Nagafuchi Y, Shoda H, Fujio K: Immune profiling and precision medicine in systemic lupus erythematosus. Cells 2019, 8(2).
Takeshima Y, Iwasaki Y, Fujio K, Yamamoto K. Metabolism as a key regulator in the pathogenesis of systemic lupus erythematosus. Semin Arthritis Rheum. 2019;48(6):1142–5.
Thomas G, Mancini J, Jourde-Chiche N, Sarlon G, Amoura Z, Harle JR, et al. Mortality associated with systemic lupus erythematosus in France assessed by multiple-cause-of-death analysis. Arthritis Rheumatol. 2014;66(9):2503–11.
Yee CS, Su L, Toescu V, Hickman R, Situnayake D, Bowman S, et al. Birmingham SLE cohort: outcomes of a large inception cohort followed for up to 21 years. Rheumatology (Oxford). 2015;54(5):836–43.
Franklyn K, Lau CS, Navarra SV, Louthrenoo W, Lateef A, Hamijoyo L, et al. Definition and initial validation of a lupus low disease activity state (LLDAS). Ann Rheum Dis. 2016;75(9):1615–21.
Steiman AJ, Gladman DD, Ibanez D, Urowitz MB. Prolonged serologically active clinically quiescent systemic lupus erythematosus: frequency and outcome. J Rheumatol. 2010;37(9):1822–7.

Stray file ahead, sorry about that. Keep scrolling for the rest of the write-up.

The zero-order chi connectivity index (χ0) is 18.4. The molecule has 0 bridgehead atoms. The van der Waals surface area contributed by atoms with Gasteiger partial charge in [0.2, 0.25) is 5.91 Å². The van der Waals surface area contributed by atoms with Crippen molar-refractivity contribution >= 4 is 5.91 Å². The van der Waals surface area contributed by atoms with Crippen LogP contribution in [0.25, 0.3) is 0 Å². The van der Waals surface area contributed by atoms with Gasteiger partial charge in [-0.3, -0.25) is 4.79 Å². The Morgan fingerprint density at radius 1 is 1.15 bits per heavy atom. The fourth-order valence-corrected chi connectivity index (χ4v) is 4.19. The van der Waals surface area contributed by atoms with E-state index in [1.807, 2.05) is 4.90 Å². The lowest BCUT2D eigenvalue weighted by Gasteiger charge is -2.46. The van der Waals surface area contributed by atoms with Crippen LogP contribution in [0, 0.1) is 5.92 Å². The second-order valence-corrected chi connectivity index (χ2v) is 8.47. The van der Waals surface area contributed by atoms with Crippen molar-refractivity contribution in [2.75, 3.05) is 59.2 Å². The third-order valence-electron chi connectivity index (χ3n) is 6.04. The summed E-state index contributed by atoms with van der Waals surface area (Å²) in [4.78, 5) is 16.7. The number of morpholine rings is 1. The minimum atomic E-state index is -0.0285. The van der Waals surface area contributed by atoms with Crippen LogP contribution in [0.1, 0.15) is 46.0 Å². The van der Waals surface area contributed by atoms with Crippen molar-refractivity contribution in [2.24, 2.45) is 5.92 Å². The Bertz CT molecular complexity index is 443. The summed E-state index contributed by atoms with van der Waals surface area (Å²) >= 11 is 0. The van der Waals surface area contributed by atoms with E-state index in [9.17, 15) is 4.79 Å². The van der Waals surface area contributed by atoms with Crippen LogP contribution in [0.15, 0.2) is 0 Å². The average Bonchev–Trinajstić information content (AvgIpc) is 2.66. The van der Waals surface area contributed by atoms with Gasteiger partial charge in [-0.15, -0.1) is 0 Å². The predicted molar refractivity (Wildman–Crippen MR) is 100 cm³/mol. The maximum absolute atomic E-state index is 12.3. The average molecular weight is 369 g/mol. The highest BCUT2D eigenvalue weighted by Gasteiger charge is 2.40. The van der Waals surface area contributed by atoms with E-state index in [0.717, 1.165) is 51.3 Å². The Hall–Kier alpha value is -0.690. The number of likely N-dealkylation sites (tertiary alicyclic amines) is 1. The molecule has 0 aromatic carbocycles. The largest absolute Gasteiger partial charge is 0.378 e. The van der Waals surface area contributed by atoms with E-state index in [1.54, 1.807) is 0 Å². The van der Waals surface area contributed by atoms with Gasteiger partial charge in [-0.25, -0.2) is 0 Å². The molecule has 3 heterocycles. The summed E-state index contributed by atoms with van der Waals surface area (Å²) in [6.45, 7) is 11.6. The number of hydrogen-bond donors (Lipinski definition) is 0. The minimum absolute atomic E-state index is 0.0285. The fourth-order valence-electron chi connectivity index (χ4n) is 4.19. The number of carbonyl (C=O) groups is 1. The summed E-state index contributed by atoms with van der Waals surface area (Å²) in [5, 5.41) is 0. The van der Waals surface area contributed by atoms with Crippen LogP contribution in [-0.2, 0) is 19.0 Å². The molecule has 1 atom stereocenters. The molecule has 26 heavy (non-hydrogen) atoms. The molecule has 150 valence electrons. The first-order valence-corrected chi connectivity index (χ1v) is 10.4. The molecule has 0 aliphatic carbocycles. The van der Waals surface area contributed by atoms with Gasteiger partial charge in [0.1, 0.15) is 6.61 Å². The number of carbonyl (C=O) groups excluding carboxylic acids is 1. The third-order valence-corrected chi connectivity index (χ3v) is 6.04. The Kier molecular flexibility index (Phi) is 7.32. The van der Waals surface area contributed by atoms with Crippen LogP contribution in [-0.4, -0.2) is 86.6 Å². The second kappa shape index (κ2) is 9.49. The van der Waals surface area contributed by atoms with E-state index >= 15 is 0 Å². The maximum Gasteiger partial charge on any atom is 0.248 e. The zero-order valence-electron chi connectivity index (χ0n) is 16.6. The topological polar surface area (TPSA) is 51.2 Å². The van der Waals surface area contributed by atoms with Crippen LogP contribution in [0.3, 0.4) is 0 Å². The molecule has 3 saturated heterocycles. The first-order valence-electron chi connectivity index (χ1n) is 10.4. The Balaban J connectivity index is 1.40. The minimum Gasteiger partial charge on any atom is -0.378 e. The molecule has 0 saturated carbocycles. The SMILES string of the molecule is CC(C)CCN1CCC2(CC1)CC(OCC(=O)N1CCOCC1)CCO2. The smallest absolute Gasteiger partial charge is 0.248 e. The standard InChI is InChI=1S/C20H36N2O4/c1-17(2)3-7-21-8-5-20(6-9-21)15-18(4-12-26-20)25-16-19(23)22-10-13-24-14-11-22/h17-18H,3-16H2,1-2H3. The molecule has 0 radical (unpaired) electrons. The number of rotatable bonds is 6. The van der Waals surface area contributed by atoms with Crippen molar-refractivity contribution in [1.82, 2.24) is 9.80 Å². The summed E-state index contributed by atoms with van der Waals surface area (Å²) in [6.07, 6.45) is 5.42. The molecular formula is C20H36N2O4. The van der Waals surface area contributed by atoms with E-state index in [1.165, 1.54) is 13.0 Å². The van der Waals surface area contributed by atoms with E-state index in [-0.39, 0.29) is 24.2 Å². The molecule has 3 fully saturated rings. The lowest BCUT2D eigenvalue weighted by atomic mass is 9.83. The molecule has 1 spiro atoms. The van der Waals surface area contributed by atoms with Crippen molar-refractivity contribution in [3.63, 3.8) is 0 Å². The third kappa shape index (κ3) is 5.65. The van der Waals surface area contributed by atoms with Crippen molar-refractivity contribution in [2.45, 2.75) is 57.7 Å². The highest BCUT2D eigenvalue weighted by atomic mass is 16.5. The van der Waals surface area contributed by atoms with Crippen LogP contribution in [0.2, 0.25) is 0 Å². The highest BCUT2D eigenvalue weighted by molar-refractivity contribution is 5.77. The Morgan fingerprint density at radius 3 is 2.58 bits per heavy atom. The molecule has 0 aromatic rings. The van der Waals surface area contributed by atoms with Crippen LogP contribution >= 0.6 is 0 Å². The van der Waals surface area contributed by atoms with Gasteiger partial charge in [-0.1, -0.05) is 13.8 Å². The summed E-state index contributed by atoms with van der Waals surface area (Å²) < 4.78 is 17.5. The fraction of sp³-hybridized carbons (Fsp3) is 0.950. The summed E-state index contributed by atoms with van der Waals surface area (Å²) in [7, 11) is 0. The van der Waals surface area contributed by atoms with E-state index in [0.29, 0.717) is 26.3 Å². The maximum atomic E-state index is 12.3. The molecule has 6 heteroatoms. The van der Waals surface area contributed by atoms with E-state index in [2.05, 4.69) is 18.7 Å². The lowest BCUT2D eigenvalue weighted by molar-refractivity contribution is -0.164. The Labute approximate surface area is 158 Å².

Bennett L, Palucka AK, Arce E, Cantrell V, Borvak J, Banchereau J, et al. Interferon and granulopoiesis signatures in systemic lupus erythematosus blood. J Exp Med. 2003;197(6):711–23.
Baechler EC, Batliwalla FM, Karypis G, Gaffney PM, Ortmann WA, Espe KJ, et al. Interferon-inducible gene expression signature in peripheral blood cells of patients with severe lupus. Proc Natl Acad Sci U S A. 2003;100(5):2610–5.
Chaussabel D, Quinn C, Shen J, Patel P, Glaser C, Baldwin N, et al. A modular analysis framework for blood genomics studies: application to systemic lupus erythematosus. Immunity. 2008;29(1):150–64.
Chiche L, Jourde-Chiche N, Whalen E, Presnell S, Gersuk V, Dang K, et al. Modular transcriptional repertoire analyses of adults with systemic lupus erythematosus reveal distinct type I and type II interferon signatures. Arthritis Rheumatol. 2014;66(6):1583–95.
El-Sherbiny YM, Psarras A, Md Yusof MY, Hensor EMA, Tooze R, Doody G, et al. A novel two-score system for interferon status segregates autoimmune diseases and correlates with clinical features. Sci Rep. 2018;8(1):5793.